[Examples] The Best Practices in Physical Security
What Is Physical Security?
Most organizations need to restrict access to certain areas within their premises. Hence, you need to adopt a set of security measures to grant access to authorized personnel only. Those security measures should be introduced in accordance with a broader plan to protect your equipment, resources, and any other assets within a production facility or office space. All these measures make your physical security strategy.
A viable physical security strategy is using both technology and security personnel to achieve its goals. You need to protect your assets from intruders, internal threats, cyber attacks, accidents and natural disasters, which in turn requires a mix of technology and in-person monitoring that requires placement of security staff.
For your preventive measures and countermeasures to be effective, you also need to introduce a security perimeter, whose size and scope may vary depending on your specific needs and possible threats.
Main Components of Physical Security
Physical security is always a component of a wider security strategy. Security experts agree that the three most important components of a physical security plan include access control, surveillance, and security testing.
Access control may start at the outer edge of your security perimeter. You can use fencing and video surveillance to monitor access to your facility and secure the outdoor area. Examples of a comprehensive access control system and strategy would include also use of advanced locks, access control cards or biometric authentication and authorization.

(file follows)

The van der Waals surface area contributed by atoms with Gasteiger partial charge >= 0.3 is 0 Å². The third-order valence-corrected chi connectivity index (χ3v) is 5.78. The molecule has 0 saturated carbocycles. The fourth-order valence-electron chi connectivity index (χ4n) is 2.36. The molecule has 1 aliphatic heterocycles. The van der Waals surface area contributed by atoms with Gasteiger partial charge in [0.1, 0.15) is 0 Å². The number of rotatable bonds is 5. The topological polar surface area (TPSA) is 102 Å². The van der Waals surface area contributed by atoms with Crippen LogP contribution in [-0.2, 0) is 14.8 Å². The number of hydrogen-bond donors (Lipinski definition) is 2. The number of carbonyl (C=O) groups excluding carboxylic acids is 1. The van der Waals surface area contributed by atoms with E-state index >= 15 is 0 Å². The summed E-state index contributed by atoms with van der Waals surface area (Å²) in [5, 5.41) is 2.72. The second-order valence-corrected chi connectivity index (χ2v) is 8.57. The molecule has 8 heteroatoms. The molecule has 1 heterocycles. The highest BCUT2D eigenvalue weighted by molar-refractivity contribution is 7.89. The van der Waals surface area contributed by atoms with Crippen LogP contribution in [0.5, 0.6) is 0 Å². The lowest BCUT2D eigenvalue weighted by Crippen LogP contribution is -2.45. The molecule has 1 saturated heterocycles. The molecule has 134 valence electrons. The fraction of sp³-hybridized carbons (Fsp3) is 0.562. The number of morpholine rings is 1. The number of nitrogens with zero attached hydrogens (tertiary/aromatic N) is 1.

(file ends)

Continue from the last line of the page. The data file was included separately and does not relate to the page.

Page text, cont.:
Surveillance is another important component to consider. Modern security systems take advantage of intrusion detection sensors, heat sensors, and smoke detectors for protection against intrusions and accidents alike. Naturally, your security strategy should also envisage adoption of surveillance cameras and notification systems.
When disaster strikes, you need to act fast and in accordance with adopted procedures. That is why you need to test your disaster recovery plan on a regular basis. Drills should test your abilities to react both to natural disasters and to emergencies caused by inside or outside threats. You should also check for weak points concerning access to business critical resources such as server rooms, data centers, production lines, power equipment, and the like.
Examples of Best Practices for Successful Physical Security
The specific security practices you should implement when creating a viable physical security strategy would depend on the specifics of your premises and your core business. Nonetheless, working examples of security strategy and countermeasures in physical security have a number of common best practices.
- Your first line of defense may include fenced walls or razor wires that are good in preventing the average by-passer from entering your security perimeter.
- Protective barriers are used for preventing forced entry of persons or vehicles, and should always be complemented by a sort of gates and other points of security checks.
- Locks are a method to enable only individuals with a key or access control card to open or lock a door or gate. Locks may be connected to a more comprehensive security monitoring system.
- Your physical security should incorporate surveillance cameras and sensors that track movements and changes in environment. You also need security lighting to ensure all monitored areas are visible at any given moment.
- Security guards should cover all entry points to your facility while also securing business critical areas indoors. Water-, smoke- and heat detectors, as well as firefighting systems are your protection against water leakages and fire.
- Your last point of defense against unauthorized access is the use of smart cards, biometric identification, and in-person clearance aimed at allowing only authorized personnel get into a restricted area. In any event, you need to assess all possible scenarios and study past examples of successful physical security procedures before implementing feasible countermeasures for your facilities.